"These are not slouches. These are real women out there taking the world by storm," says Dr. Hoyte.

Dr. Hoyte added that he has never spoken with Barbara's former doctors or interacted with them.

Barbara admits that she's cried in Dr. Hoyte's office where he says the problem with the surgical mesh is that it doesn't always adapt well with the female body.

He also says many of these women may not have been fully prepared by their previous physicians.

Dr. Hoyte said, "I have to tell you, beneath all of this, is really a sense that I went in for this over here, I got told this, and this was done to me and the outcome was not what I expected."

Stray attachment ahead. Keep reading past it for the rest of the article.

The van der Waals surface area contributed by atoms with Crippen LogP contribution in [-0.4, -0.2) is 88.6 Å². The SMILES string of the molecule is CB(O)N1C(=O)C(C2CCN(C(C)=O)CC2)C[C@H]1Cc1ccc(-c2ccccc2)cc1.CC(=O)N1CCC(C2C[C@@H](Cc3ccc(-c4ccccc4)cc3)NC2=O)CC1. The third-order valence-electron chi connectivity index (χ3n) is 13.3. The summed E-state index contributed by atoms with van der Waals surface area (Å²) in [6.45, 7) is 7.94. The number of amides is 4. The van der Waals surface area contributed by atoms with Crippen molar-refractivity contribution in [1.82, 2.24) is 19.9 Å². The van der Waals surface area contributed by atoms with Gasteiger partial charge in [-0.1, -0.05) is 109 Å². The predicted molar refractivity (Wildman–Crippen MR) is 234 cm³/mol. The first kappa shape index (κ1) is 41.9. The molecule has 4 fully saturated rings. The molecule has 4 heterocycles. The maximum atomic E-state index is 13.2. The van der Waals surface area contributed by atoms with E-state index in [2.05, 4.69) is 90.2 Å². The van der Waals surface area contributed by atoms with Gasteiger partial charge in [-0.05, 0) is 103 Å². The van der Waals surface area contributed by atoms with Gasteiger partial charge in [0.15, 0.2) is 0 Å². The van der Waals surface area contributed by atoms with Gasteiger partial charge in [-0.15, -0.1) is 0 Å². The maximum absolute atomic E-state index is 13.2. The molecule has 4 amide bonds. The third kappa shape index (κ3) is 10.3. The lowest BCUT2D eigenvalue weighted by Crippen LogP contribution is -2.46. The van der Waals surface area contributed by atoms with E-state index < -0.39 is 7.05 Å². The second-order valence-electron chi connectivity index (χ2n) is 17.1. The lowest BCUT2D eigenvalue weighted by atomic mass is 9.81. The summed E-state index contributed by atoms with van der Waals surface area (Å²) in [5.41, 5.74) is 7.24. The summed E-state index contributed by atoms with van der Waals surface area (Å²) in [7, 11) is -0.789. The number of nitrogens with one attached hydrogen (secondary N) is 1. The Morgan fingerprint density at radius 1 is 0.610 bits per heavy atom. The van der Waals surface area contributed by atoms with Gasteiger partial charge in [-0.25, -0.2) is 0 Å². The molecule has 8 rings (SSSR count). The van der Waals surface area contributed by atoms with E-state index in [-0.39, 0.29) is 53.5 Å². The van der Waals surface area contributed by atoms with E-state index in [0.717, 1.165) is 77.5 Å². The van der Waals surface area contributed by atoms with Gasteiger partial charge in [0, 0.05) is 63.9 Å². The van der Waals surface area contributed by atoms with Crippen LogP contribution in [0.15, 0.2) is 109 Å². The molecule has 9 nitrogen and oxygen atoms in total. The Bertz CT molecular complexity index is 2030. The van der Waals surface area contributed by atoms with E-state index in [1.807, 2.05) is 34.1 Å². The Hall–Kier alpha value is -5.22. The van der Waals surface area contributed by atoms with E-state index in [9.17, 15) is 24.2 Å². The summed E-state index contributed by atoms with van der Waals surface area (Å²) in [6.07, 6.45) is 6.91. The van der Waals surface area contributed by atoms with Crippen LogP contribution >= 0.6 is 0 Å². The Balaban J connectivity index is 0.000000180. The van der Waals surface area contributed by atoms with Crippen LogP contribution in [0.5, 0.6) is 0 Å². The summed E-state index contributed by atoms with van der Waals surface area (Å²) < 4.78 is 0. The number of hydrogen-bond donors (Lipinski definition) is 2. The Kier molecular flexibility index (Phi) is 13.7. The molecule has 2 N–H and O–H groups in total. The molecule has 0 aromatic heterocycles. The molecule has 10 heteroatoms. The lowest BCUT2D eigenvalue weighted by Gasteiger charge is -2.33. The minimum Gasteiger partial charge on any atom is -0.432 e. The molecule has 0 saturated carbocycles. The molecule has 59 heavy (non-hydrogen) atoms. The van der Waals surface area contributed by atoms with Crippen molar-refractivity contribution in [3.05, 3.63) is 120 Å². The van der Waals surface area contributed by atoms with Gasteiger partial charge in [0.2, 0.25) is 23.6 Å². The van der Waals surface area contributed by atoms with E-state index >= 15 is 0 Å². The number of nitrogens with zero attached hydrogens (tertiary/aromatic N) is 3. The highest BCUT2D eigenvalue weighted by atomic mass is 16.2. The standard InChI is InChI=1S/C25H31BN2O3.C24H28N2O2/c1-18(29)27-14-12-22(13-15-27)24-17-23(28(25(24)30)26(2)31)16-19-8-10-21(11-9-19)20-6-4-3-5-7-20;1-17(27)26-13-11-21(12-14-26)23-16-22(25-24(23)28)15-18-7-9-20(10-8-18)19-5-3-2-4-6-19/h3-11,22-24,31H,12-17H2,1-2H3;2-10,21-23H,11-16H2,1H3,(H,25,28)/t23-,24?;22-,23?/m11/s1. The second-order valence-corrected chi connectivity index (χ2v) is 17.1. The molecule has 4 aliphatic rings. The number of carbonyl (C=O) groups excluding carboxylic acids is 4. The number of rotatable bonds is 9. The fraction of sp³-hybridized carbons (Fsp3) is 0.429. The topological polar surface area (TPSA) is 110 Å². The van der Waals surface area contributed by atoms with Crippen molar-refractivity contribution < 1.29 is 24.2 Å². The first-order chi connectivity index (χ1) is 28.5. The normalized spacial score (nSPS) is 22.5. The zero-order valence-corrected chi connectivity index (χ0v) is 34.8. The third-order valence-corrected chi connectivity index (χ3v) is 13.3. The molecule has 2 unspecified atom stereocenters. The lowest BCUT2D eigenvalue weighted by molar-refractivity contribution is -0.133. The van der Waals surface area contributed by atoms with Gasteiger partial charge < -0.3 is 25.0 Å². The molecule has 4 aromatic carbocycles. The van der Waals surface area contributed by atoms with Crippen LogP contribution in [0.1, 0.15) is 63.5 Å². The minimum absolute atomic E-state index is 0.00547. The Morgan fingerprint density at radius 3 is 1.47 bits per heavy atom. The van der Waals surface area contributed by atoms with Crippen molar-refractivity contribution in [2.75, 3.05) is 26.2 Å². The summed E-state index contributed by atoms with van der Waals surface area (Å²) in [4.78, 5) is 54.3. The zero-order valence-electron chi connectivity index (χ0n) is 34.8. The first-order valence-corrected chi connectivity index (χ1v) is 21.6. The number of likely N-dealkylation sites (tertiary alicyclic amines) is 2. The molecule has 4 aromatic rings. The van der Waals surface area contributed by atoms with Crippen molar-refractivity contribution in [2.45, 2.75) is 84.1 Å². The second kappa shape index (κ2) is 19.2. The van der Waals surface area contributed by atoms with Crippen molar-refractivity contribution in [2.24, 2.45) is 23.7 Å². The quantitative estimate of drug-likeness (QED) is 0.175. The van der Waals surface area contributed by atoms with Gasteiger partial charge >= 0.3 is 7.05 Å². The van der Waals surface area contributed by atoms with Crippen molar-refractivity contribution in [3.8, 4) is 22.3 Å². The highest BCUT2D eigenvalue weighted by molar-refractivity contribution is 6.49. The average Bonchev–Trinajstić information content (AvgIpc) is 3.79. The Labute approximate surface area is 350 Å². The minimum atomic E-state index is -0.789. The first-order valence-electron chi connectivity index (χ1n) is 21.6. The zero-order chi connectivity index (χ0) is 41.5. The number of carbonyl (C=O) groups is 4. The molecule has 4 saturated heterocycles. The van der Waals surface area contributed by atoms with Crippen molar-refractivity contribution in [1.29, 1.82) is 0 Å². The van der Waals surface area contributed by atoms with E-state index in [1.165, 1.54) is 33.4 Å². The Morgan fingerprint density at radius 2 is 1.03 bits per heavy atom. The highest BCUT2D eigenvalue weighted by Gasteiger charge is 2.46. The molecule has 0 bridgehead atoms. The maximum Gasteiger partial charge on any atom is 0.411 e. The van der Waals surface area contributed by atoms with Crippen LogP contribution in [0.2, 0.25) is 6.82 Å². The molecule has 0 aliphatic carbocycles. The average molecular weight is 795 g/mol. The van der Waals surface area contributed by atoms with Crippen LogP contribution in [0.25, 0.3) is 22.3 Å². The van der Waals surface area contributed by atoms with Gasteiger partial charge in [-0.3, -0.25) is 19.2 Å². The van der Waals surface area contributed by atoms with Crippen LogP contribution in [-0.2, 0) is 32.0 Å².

Doctors can't always remove the mesh completely which these women say, further complicates their health problems.

Right now, 300 women in 36 states are suing the makers of the mesh, including the company, Bard.

The numbers continue to grow by the day as far as increases in the number of women now suing the makers of the mesh product.

In the beginning it was supposed to be a simple procedure, one that that has now, these ladies say, ruined their lives.

They are wives, mothers, and friends. The women range in age from 37 to 69 years old. They have bright eyes and warm smiles.

It is clear they love life and, at one time, enjoyed being active. One of them used to teach horseback riding. Another says her son is a competitive athlete, and she used to spend time with him outside.

However, those days are long gone.

These women, once filled with passion, are now bed-ridden some days. The pain they experience is enough to make them cry.